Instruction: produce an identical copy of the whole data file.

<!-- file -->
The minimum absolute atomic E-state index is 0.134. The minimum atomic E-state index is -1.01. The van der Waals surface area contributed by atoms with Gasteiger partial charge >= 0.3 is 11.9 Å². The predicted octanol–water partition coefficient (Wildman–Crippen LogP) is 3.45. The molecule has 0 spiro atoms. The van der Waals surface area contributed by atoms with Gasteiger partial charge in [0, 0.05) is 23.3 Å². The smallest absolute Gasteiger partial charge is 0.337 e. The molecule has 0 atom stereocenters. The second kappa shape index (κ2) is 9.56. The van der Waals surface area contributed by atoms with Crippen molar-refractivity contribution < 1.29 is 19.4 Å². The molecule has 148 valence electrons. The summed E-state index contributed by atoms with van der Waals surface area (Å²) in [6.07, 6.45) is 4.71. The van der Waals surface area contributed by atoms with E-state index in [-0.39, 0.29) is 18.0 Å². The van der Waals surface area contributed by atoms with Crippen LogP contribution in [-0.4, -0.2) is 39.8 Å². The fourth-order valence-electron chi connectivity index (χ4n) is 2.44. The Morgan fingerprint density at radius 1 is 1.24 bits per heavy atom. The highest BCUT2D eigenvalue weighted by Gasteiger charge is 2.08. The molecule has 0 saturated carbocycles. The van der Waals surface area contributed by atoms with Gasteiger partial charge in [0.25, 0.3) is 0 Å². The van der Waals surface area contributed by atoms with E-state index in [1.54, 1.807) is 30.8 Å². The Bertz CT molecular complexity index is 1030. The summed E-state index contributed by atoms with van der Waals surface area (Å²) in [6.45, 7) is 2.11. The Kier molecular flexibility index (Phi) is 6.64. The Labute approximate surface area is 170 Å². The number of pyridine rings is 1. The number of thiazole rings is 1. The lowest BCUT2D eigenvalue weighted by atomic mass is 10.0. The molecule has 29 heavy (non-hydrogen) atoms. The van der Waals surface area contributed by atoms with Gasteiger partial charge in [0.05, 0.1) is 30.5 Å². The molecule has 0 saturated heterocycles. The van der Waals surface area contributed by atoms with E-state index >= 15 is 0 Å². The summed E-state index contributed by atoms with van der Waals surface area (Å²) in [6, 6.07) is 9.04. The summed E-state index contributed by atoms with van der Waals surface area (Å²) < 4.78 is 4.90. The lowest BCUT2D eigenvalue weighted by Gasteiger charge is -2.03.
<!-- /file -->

The minimum absolute atomic E-state index is 0.134. The minimum atomic E-state index is -1.01. The van der Waals surface area contributed by atoms with Gasteiger partial charge >= 0.3 is 11.9 Å². The predicted octanol–water partition coefficient (Wildman–Crippen LogP) is 3.45. The molecule has 0 spiro atoms. The van der Waals surface area contributed by atoms with Gasteiger partial charge in [0, 0.05) is 23.3 Å². The smallest absolute Gasteiger partial charge is 0.337 e. The molecule has 0 atom stereocenters. The second kappa shape index (κ2) is 9.56. The van der Waals surface area contributed by atoms with Crippen molar-refractivity contribution < 1.29 is 19.4 Å². The molecule has 148 valence electrons. The summed E-state index contributed by atoms with van der Waals surface area (Å²) in [6.07, 6.45) is 4.71. The van der Waals surface area contributed by atoms with E-state index in [-0.39, 0.29) is 18.0 Å². The van der Waals surface area contributed by atoms with Crippen LogP contribution in [-0.4, -0.2) is 39.8 Å². The fourth-order valence-electron chi connectivity index (χ4n) is 2.44. The Morgan fingerprint density at radius 1 is 1.24 bits per heavy atom. The highest BCUT2D eigenvalue weighted by Gasteiger charge is 2.08. The molecule has 0 saturated carbocycles. The van der Waals surface area contributed by atoms with Gasteiger partial charge in [0.25, 0.3) is 0 Å². The van der Waals surface area contributed by atoms with E-state index in [1.54, 1.807) is 30.8 Å². The Bertz CT molecular complexity index is 1030. The summed E-state index contributed by atoms with van der Waals surface area (Å²) in [6.45, 7) is 2.11. The Kier molecular flexibility index (Phi) is 6.64. The Labute approximate surface area is 170 Å². The number of pyridine rings is 1. The number of thiazole rings is 1. The lowest BCUT2D eigenvalue weighted by atomic mass is 10.0. The molecule has 29 heavy (non-hydrogen) atoms. The van der Waals surface area contributed by atoms with Gasteiger partial charge in [0.05, 0.1) is 30.5 Å². The molecule has 0 saturated heterocycles. The van der Waals surface area contributed by atoms with E-state index >= 15 is 0 Å². The summed E-state index contributed by atoms with van der Waals surface area (Å²) in [6, 6.07) is 9.04. The summed E-state index contributed by atoms with van der Waals surface area (Å²) < 4.78 is 4.90. The lowest BCUT2D eigenvalue weighted by Gasteiger charge is -2.03.